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“The price of oil” is a phrase that will keep flashing frequently in the news over the next few months, as the world struggles with an energy shortage caused by the Russia-Ukraine war. To people in the oil business, though, there is no single, defining price of oil.

Instead, there are several, each tracking a different kind of oil. Often, the measures sync closely with each other; they are, after all, similar commodities in the same market. But sometimes they diverge wildly. The three most common oil indices are:

  • Brent: Originally, Brent crude referred to crude oil pumped out of a North Sea oilfield more than 100 miles off the coast of Scotland. That oilfield has now been decommissioned, but the name lives on to refer to a mix of oil from many different North Sea deposits. Its sulfur content is around 0.37%, making it “sweet” in oil lingo. The Brent crude index is used heavily in Europe but also by OPEC, a cartel of countries that produce about 40% of the world’s oil and 60% of world oil exports.
  • Dubai: The benchmark for oil prices in Asia, Dubai crude is “sour” (i.e., high in sulfur) and has a “medium” viscosity.
  • West Texas Intermediate: The American index refers to crude that is even sweeter than Brent. The name is a misnomer; the oil comes from Texas but also from other US oilfields, and is then refined in the Midwest. Its home, if anywhere, is Cushing, Oklahoma, where WTI oil is stored and transferred, and where prices are settled. WTI is the lightest of the three benchmarks, making it easiest to refine.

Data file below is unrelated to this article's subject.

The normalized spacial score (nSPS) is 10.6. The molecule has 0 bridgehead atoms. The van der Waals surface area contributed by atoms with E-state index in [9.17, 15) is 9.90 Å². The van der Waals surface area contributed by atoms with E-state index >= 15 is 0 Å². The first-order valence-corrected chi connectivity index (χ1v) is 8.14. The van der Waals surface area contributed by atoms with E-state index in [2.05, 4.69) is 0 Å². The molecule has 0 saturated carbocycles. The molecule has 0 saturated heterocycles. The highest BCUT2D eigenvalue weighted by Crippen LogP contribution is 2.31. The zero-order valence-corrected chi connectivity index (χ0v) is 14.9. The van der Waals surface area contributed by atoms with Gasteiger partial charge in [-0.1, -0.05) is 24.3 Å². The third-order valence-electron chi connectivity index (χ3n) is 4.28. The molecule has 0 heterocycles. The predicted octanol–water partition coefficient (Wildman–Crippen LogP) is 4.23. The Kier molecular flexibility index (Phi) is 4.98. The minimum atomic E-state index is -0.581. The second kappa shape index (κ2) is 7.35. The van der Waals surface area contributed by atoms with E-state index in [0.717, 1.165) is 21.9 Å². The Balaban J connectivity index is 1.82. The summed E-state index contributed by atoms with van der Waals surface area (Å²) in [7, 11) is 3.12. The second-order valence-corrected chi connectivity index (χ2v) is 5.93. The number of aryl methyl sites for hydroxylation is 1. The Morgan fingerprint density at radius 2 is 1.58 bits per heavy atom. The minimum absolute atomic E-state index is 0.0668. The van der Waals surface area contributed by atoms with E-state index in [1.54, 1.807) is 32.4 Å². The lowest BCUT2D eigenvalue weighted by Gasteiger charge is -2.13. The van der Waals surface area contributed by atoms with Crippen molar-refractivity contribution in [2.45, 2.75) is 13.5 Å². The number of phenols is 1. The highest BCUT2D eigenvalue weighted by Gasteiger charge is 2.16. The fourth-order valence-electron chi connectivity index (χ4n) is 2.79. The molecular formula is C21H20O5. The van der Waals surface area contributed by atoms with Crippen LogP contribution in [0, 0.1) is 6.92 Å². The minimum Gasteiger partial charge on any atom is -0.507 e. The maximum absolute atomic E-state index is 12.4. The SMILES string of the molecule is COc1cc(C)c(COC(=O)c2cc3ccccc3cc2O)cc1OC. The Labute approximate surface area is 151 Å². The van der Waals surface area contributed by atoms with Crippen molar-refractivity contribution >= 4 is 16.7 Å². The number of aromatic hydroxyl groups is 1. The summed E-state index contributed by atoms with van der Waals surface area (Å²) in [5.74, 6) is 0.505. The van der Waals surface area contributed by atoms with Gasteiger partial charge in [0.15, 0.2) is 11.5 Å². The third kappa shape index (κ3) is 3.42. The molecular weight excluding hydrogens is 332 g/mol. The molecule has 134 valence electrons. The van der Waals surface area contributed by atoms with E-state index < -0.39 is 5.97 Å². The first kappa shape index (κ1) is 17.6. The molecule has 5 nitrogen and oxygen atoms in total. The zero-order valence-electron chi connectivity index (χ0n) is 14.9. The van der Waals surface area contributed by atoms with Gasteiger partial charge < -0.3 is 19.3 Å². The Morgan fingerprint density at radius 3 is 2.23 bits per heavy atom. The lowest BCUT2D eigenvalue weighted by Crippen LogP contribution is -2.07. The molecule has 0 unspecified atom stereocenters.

Why do oil prices sometimes differ around the world?

The wildest divergence in these indices over the last four decades came around 2012, when WTI dropped sharply away from Brent. The North Sea’s fields were predicted to run dry soon, pushing Brent prices up. At the same time, the US boosted its shale production in 2008 and restricted the capacity of domestic pipelines, so oil inventories soared, pressing WTI prices down.

At the moment, the three indices are closer to each other than they’ve been since 2020. This makes sense: just as the pandemic was a global event affecting all three oil-producing regions two years ago, the Ukraine war similarly delivers a uniform shock to the oil market’s indices.

The main divergence now comes between Brent and another index: Russia’s Urals blend. As a grade of crude, Urals is a mix of heavy oil from the Volga and Urals region and a lighter oil from Siberia. Its sulfur content is around 1.48%—”medium sour.” Urals grade oil makes for more than 80% of Russian oil exports. Until the beginning of the Ukraine war, it satisfied a third of European energy needs.

During the war, as buyers for Urals crude dwindled, Russia attempted, quite literally, to sweeten the deal, making its Urals blend lighter and less sour, and therefore easier to refine. Even so, the price of Urals crude languishes around $30 less per barrel than Brent. When news headlines talk about $100 oil, you can be sure it doesn’t refer to Urals crude. At least, not yet.

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